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Marshall was legendary advocate for the wild: Born in the city, he spent his life protecting the land
Marshall was legendary advocate for the wild: Born in the city, he spent his life protecting the land

Once upon a time, there was a man who loved the wilderness. His name was Bob Marshall, and he was a 20th century legend.

One day, near a notch in the Bitterroot Mountains called Friday's Pass, Marshall looked up to see a pair of grizzly cubs munching berries on the hillside above him. He was not afraid. Then came a crash and a roar in the timber, and Marshall saw the grizzly sow. She was not happy.

He ran to a tree, a whitebark pine, and started climbing. But his weight was too much for the weather-worn branches, and he came tumbling to the ground.

"I recollected the testimony of old hunters that bears will not molest people who feign death," Marshall wrote some years later. "It seemed a slim chance, but not half as slim as wading into that mass of ferocity with bare fists. So I landed and lay. It seemed as if I reposed for aeons. About the dawn of the Cenozoic Era, I heard strange rumblings above me. I opened my eyes and looked up on the hillside just in time to see three bears disappearing over the ridgetop.

"It was a terrible blow to my self-esteem."

Returning to Missoula from the wilderness, Marshall sent a telegram home to his parents and brothers in New York City.

"SAFE IN MISSOULA AFTER TEN GLORIOUS DAYS IN SELWAY WILDERNESS. LETTER GIVING DETAILS OF BEING TREED BY GRIZZLY MAY EVENTUALLY FOLLOW. HAPPY NEW YEAR."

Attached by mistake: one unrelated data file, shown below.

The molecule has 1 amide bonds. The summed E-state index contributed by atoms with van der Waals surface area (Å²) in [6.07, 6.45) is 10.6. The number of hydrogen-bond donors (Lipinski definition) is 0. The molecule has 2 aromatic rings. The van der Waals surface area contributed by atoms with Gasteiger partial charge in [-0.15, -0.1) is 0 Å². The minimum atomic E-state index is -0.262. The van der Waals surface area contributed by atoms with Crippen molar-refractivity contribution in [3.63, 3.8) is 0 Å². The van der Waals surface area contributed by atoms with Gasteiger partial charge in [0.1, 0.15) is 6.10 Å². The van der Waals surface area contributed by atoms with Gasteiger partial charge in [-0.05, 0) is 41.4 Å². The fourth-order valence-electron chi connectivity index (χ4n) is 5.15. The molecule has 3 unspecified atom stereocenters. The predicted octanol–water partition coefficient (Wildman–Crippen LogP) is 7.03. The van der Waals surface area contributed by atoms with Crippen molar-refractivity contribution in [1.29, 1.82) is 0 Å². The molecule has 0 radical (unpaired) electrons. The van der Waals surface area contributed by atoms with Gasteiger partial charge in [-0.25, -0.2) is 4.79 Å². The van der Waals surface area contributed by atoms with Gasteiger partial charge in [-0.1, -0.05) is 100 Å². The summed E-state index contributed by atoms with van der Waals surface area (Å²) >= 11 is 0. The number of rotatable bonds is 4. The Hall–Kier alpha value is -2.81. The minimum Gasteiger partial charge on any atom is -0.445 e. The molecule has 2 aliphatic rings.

Brother James Marshall penned the family's reply: "Your grizzly telegram has considerably aroused this part of the country, including a recital by father of the number of times he has told you to carry a gun, and not to go alone, and to wear rubbers when it rains."

Marshall's adventures in the wilderness were legendary even before his death (in 1939 at age 38). He was the first white man to explore Alaska's Brooks Range. He scaled 14 peaks in the Adirondacks in a single 19-hour hike. He was shipwrecked in the Arctic, chased by a grizzly bear in Montana and lost overnight in an early-season blizzard on Lolo Pass.

Marshall's activism for wilderness was no less heroic. He is credited with single-handedly adding 5.4 million acres to the nation's wilderness system. He wrote the U.S. Forest Service's "U" regulations, which prohibited logging in wilderness areas. He and seven like-minded friends founded The Wilderness Society "to battle uncompromisingly" for wilderness protection. His doctoral thesis was the Magna Carta of the wilderness movement.

The doctrine of "the greatest good to the greatest number" does not apply to every acre on Earth, Marshall wrote. "If it did, we would be forced to change our metropolitan art galleries into metropolitan bowling alleys. The Library of Congress would become a national hot dog stand, and the new Supreme Court building would be converted into a gigantic garage where it could house a thousand people's autos instead of Nine Gentlemen of the Law."

Never before had there been such a tireless advocate for wilderness preservation.